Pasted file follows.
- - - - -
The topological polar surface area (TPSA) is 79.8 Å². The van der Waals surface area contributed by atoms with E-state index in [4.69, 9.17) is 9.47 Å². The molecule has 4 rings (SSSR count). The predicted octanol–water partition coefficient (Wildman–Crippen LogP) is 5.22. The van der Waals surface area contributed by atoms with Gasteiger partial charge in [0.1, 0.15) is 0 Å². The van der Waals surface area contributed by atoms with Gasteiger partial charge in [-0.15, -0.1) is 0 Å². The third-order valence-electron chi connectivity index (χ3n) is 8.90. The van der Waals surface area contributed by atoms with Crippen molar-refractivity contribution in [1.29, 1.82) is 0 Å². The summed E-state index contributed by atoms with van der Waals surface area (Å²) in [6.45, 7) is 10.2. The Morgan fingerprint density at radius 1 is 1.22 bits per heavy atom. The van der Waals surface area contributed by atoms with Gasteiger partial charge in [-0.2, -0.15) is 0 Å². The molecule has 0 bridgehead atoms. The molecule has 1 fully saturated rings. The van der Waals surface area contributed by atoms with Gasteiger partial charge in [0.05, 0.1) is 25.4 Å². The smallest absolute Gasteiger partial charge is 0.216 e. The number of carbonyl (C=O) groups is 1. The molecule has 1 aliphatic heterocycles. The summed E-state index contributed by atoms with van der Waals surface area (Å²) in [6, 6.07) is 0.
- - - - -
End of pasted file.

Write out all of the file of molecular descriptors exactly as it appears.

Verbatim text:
The topological polar surface area (TPSA) is 79.8 Å². The van der Waals surface area contributed by atoms with E-state index in [4.69, 9.17) is 9.47 Å². The molecule has 4 rings (SSSR count). The predicted octanol–water partition coefficient (Wildman–Crippen LogP) is 5.22. The van der Waals surface area contributed by atoms with Gasteiger partial charge in [0.1, 0.15) is 0 Å². The van der Waals surface area contributed by atoms with Gasteiger partial charge in [-0.15, -0.1) is 0 Å². The third-order valence-electron chi connectivity index (χ3n) is 8.90. The van der Waals surface area contributed by atoms with Crippen molar-refractivity contribution in [1.29, 1.82) is 0 Å². The summed E-state index contributed by atoms with van der Waals surface area (Å²) in [6.45, 7) is 10.2. The Morgan fingerprint density at radius 1 is 1.22 bits per heavy atom. The van der Waals surface area contributed by atoms with Gasteiger partial charge in [-0.2, -0.15) is 0 Å². The molecule has 0 bridgehead atoms. The molecule has 1 fully saturated rings. The van der Waals surface area contributed by atoms with Gasteiger partial charge in [0.05, 0.1) is 25.4 Å². The smallest absolute Gasteiger partial charge is 0.216 e. The number of carbonyl (C=O) groups is 1. The molecule has 1 aliphatic heterocycles. The summed E-state index contributed by atoms with van der Waals surface area (Å²) in [6, 6.07) is 0.